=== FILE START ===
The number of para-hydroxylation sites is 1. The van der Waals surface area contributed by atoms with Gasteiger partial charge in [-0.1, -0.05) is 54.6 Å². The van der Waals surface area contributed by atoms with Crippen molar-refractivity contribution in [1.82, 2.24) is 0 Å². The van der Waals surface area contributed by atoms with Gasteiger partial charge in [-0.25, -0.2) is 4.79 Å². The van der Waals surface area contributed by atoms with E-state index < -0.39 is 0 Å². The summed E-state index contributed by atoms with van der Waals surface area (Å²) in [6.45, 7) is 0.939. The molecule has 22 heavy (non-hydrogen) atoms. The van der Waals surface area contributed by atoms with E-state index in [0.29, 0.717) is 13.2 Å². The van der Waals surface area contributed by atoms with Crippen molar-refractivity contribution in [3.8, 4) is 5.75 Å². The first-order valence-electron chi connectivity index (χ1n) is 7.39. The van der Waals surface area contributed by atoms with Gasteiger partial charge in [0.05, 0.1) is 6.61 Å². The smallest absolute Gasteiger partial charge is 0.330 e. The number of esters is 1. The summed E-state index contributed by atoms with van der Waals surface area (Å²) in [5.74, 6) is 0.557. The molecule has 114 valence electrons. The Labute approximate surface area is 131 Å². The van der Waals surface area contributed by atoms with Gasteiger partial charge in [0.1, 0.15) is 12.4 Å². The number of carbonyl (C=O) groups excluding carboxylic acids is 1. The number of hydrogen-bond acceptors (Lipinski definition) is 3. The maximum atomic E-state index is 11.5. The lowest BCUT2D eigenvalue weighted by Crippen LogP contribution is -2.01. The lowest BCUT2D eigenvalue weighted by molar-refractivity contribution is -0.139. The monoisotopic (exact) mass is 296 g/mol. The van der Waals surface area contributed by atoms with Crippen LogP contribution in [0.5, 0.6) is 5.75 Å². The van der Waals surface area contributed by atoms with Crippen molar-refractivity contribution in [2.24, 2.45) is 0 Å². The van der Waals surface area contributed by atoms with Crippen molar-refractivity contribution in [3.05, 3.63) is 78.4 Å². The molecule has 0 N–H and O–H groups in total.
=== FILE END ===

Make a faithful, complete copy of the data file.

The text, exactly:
The number of para-hydroxylation sites is 1. The van der Waals surface area contributed by atoms with Gasteiger partial charge in [-0.1, -0.05) is 54.6 Å². The van der Waals surface area contributed by atoms with Crippen molar-refractivity contribution in [1.82, 2.24) is 0 Å². The van der Waals surface area contributed by atoms with Gasteiger partial charge in [-0.25, -0.2) is 4.79 Å². The van der Waals surface area contributed by atoms with E-state index < -0.39 is 0 Å². The summed E-state index contributed by atoms with van der Waals surface area (Å²) in [6.45, 7) is 0.939. The molecule has 22 heavy (non-hydrogen) atoms. The van der Waals surface area contributed by atoms with E-state index in [0.29, 0.717) is 13.2 Å². The van der Waals surface area contributed by atoms with Crippen molar-refractivity contribution in [3.8, 4) is 5.75 Å². The first-order valence-electron chi connectivity index (χ1n) is 7.39. The van der Waals surface area contributed by atoms with Gasteiger partial charge in [0.05, 0.1) is 6.61 Å². The smallest absolute Gasteiger partial charge is 0.330 e. The number of esters is 1. The summed E-state index contributed by atoms with van der Waals surface area (Å²) in [5.74, 6) is 0.557. The molecule has 114 valence electrons. The Labute approximate surface area is 131 Å². The van der Waals surface area contributed by atoms with Gasteiger partial charge in [0.1, 0.15) is 12.4 Å². The number of carbonyl (C=O) groups excluding carboxylic acids is 1. The number of hydrogen-bond acceptors (Lipinski definition) is 3. The maximum atomic E-state index is 11.5. The lowest BCUT2D eigenvalue weighted by Crippen LogP contribution is -2.01. The lowest BCUT2D eigenvalue weighted by molar-refractivity contribution is -0.139. The monoisotopic (exact) mass is 296 g/mol. The van der Waals surface area contributed by atoms with Crippen LogP contribution in [0.5, 0.6) is 5.75 Å². The van der Waals surface area contributed by atoms with Crippen molar-refractivity contribution in [2.24, 2.45) is 0 Å². The van der Waals surface area contributed by atoms with Crippen molar-refractivity contribution in [3.05, 3.63) is 78.4 Å². The molecule has 0 N–H and O–H groups in total.